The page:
The US banking group, due to report financial results tomorrow, is pulling out some of its operations from the country, although it said wealth management and private banking remain important business areas in Mexico.
Citigroup plans to quit the consumer, small business and middle-market banking operations of Citibanamex in Mexico as part of its “strategic refresh.” However, it will still operate private banking in the country.
The US bank, which is scheduled to issue fourth-quarter/full-year financial results January 14, said it will continue to operate a locally licensed banking business in Mexico through its global institutional clients group.
The businesses in the intended exit include the Mexico consumer and small business banking operations, reported as part of Citigroup’s global consumer banking segment, as well as the Mexico middle-market banking business, reported in Citi’s institutional clients group segment.
The Mexico consumer and small business banking operations included in the intended exit account for all the Latin America global consumer banking unit. In the first three quarters of 2021, the businesses Citigroup intends to exit together accounted for about $3.5 billion in revenue, $1.2 billion in earnings before tax and $44 billion in assets.
Operating in Mexico for more than a century, Citigroup said that Mexico will “remain among Citi’s top institutional markets outside of the US. Citi will continue to invest in and grow those institutional banking operations, along with its private banking franchise.”
Under chief executive Jane Fraser, the bank is pivoting toward areas such as wealth management and private banking, and ramping up its operation in specific regions, such as Asia-Pacific. The move highlights the competitive pressures on traditional banks.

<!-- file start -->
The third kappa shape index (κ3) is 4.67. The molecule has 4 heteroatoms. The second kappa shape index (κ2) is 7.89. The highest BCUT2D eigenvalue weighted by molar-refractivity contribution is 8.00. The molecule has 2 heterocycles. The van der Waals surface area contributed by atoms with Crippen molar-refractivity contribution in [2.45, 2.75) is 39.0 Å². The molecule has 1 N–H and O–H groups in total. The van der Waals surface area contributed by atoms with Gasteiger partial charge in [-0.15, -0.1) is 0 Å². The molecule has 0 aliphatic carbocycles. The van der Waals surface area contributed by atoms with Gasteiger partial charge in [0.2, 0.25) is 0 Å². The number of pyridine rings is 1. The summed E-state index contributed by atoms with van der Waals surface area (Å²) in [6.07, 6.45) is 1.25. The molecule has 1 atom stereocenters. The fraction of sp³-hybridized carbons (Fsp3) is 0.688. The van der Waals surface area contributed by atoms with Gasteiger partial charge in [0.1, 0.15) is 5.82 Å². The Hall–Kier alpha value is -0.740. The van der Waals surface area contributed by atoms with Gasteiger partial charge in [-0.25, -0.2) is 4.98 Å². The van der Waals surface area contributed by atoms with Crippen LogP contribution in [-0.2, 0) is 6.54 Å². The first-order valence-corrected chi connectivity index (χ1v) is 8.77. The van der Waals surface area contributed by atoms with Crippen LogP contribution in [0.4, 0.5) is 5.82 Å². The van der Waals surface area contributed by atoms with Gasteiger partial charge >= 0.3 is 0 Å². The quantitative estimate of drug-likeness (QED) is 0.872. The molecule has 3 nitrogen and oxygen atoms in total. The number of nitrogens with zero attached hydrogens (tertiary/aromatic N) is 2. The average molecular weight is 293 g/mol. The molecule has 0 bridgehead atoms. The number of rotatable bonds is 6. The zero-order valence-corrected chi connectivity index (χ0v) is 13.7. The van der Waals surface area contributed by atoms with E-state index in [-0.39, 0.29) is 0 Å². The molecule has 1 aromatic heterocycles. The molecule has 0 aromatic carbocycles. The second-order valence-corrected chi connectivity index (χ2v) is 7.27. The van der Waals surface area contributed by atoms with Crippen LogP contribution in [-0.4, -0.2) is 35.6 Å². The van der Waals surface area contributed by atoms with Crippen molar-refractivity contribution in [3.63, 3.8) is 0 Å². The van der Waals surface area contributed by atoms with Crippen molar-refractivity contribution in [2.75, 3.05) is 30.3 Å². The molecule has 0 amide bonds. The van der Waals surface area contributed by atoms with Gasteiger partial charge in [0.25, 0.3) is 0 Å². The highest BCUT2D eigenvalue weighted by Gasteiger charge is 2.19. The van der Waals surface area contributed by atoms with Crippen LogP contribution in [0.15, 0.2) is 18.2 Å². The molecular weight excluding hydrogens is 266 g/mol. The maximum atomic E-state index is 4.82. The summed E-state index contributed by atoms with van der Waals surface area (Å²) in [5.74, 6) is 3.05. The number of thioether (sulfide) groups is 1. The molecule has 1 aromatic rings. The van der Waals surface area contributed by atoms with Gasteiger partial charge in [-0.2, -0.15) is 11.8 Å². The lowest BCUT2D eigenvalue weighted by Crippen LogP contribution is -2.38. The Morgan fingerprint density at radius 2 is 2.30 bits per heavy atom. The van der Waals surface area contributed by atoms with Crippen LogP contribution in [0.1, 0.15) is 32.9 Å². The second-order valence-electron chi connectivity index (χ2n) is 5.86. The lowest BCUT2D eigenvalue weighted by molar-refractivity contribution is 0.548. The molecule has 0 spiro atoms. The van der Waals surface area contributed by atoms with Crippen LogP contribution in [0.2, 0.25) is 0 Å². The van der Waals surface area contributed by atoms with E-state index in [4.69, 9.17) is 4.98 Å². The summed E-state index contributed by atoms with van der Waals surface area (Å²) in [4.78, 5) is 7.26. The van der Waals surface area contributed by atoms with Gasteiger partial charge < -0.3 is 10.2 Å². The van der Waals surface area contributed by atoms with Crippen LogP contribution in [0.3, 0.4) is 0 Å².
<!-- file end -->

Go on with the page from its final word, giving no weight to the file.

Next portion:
“The decision to exit the consumer, small business and middle-market banking businesses in Mexico is fully aligned with the principles of our strategy refresh – we’ll be able to direct our resources to opportunities aligned with our core strengths and competitive advantages, focus on businesses that benefit from connectivity to our global network, and we will further simplify our bank,” Fraser said.
“Mexico is a priority market for Citi – that will not change. We expect Mexico to be a major recipient of global investment and trade flows in the years ahead, and we are confident about the country’s trajectory. Citi is uniquely positioned to support cross-border capital markets activity and trade flows in and out of Mexico for our institutional clients and we will continue to make material investments in our institutional operations and market-leading hub there.”
The bank said that its planned divestitures of its consumer businesses across Mexico, Asia and Europe are “aligned with the repositioning of its consumer operations to focus on wealth centers globally as well as payments and lending and a targeted retail presence in the US.”
“The strategy refresh Citi has undertaken will result in a stronger, more focused bank,” Mark Mason, Citi’s chief financial officer, said. “We will execute a targeted consumer strategy, double down in wealth, and focus on our higher-returning institutional businesses where we have competitive advantages. Our emphasis is on opportunities where our global network uniquely positions us to support clients who are growing and facing an ever-changing set of complex dynamics around the world.”
Citigroup said that its exit process is subject to various conditions and approvals, including applicable regulatory approvals in both the US and Mexico.